Prakash Karat and the organization he leads, the Communist Party of India (Marxist), would seem like anachronisms in the roaring capitalist economy that is India today.
But quite improbably, by seizing on India's deepening friendship with the United States, Karat and his party have lately emerged as a sharp and dangerous weapon against the coalition government, making it plain that though the Communists do not have the strength to rule India, they have the power to spoil the plans of those who do.
....India's electoral math makes it impossible for Prime Minister Manmohan Singh's coalition government, which is led by the Congress Party, to govern without the backing of its Communist allies, principally Karat's party. And so, if Karat carried out his veiled threats to withdraw support, the government could not continue, and fresh elections would have to be called before its five-year term expires in 2009.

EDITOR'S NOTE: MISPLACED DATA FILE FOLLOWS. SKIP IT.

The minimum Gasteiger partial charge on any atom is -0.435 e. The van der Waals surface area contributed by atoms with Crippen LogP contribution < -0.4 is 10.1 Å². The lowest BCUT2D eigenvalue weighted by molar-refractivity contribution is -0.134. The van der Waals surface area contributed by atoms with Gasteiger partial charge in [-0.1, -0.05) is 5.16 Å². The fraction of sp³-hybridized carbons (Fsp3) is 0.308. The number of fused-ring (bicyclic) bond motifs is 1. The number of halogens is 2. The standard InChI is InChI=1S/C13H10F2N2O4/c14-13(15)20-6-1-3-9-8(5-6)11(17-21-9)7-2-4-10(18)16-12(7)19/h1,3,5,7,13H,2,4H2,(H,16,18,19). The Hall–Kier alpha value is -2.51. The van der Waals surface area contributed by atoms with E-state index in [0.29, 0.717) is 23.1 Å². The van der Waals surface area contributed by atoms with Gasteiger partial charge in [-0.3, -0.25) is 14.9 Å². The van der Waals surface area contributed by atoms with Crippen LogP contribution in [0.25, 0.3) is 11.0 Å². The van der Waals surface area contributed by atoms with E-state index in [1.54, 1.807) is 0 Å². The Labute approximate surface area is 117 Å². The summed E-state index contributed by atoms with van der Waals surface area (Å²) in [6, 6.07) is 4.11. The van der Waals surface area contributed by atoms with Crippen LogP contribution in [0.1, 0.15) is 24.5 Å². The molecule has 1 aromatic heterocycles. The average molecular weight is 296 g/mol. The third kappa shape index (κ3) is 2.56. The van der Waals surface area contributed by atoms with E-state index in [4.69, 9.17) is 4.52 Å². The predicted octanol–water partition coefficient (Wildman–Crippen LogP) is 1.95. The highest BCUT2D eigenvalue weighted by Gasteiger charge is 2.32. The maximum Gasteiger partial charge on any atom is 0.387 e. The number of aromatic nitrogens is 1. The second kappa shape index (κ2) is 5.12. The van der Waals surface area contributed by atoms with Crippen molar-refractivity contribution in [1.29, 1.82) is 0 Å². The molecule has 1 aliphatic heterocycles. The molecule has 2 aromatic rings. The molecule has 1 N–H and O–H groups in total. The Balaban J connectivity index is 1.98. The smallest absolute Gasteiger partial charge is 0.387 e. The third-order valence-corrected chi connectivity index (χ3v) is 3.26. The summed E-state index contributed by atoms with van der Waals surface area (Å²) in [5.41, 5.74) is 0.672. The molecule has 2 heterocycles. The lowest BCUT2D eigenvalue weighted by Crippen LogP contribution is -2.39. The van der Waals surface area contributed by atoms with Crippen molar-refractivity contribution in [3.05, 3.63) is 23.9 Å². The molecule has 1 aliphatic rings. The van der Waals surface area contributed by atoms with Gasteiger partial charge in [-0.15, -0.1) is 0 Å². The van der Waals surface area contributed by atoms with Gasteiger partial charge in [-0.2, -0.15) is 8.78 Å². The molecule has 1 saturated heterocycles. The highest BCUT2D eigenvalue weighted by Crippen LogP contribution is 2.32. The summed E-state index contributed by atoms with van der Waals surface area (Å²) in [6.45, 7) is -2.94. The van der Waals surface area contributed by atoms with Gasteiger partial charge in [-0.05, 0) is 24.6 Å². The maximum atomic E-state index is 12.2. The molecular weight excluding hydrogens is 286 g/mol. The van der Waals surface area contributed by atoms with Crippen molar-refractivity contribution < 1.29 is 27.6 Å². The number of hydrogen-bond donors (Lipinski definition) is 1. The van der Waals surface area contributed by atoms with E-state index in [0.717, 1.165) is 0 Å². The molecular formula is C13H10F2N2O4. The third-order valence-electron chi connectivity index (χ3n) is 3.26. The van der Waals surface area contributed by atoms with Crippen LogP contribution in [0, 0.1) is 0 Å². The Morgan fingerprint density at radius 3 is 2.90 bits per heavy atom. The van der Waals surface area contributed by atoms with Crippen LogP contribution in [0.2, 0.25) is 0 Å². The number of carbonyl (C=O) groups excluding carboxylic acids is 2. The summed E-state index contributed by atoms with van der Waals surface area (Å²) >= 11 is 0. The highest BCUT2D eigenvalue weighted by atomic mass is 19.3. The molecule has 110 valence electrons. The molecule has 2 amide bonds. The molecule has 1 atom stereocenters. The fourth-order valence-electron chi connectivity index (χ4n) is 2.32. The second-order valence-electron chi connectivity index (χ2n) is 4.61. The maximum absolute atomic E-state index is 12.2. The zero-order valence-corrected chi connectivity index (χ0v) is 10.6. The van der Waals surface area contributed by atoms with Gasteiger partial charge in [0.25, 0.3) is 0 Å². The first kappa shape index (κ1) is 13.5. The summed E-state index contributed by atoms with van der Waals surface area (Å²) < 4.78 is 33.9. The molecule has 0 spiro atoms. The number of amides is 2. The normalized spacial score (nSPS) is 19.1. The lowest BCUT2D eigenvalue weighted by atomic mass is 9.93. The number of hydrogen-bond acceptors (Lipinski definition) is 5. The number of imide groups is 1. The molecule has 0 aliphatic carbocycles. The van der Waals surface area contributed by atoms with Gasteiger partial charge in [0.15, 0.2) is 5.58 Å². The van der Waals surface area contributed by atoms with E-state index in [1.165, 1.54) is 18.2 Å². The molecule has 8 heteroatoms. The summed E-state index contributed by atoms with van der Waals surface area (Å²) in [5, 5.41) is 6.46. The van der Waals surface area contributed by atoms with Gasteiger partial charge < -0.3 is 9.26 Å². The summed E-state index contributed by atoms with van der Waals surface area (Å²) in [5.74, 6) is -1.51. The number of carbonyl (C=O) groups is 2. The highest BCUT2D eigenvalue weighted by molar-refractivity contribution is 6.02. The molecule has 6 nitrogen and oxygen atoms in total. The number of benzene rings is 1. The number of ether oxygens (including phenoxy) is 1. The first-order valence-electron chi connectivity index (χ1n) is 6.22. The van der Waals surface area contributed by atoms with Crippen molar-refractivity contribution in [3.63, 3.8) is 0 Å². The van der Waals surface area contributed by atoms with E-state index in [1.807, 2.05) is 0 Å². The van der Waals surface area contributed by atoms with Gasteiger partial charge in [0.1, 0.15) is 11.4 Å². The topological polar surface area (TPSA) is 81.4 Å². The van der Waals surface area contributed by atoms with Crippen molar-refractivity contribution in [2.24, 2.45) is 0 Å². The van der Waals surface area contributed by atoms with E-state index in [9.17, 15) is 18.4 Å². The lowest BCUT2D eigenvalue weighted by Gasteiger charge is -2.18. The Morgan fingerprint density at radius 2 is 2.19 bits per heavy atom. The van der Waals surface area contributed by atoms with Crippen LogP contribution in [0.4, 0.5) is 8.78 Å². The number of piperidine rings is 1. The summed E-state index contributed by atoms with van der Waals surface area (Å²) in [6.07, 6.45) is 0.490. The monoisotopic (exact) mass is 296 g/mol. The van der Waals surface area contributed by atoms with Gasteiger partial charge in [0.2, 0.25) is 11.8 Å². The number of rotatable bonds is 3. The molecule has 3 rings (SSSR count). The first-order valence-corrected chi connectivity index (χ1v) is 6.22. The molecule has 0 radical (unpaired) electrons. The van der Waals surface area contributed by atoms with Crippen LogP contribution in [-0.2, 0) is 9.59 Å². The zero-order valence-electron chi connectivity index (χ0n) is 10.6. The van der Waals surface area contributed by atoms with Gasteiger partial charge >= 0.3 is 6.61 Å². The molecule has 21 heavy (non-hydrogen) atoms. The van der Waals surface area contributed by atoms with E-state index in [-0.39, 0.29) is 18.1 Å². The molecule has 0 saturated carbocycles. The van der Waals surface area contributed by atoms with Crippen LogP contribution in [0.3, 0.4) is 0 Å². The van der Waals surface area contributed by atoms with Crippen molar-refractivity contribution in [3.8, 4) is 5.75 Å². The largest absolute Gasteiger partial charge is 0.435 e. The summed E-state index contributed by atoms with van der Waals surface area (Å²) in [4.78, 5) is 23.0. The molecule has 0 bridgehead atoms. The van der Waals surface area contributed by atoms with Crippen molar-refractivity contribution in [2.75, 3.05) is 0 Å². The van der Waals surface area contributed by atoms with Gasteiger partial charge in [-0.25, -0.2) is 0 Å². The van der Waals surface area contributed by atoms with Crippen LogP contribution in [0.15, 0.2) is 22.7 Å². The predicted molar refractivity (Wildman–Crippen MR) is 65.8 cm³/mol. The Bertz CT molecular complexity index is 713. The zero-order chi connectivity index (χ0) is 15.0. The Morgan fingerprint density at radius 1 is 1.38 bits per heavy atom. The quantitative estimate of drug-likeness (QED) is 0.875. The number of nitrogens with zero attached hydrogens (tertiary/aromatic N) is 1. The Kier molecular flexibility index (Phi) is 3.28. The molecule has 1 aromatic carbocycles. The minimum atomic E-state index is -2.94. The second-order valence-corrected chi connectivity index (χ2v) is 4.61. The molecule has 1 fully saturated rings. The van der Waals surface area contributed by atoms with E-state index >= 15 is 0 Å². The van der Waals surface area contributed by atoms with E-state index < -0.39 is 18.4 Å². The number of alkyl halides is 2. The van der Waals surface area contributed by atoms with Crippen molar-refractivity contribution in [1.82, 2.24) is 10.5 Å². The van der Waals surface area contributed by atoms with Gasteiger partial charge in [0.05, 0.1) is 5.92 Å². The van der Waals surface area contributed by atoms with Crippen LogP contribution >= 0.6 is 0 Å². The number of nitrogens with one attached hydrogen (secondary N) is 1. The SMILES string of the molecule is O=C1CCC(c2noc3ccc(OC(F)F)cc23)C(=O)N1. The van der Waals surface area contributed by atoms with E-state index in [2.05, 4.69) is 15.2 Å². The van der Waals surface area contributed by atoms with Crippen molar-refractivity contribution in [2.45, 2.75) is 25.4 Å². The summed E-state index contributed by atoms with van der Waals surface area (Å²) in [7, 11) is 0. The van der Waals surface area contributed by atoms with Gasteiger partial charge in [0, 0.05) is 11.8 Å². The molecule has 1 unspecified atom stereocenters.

....The Communists, long a part of the Indian political fabric, have rarely wielded as much influence as they have in the past three years as the government's allies. They have been blamed for blocking further liberalization of the economy, including the entry of foreign retail chains, for putting the brakes on proposed changes in labor laws and for opposing the nuclear deal on the basis of a lingering cold war mind-set.
"There is a knee-jerk anti-Americanism," said the historian Ramachandra Guha. "In some sense they can't forgive America for having won."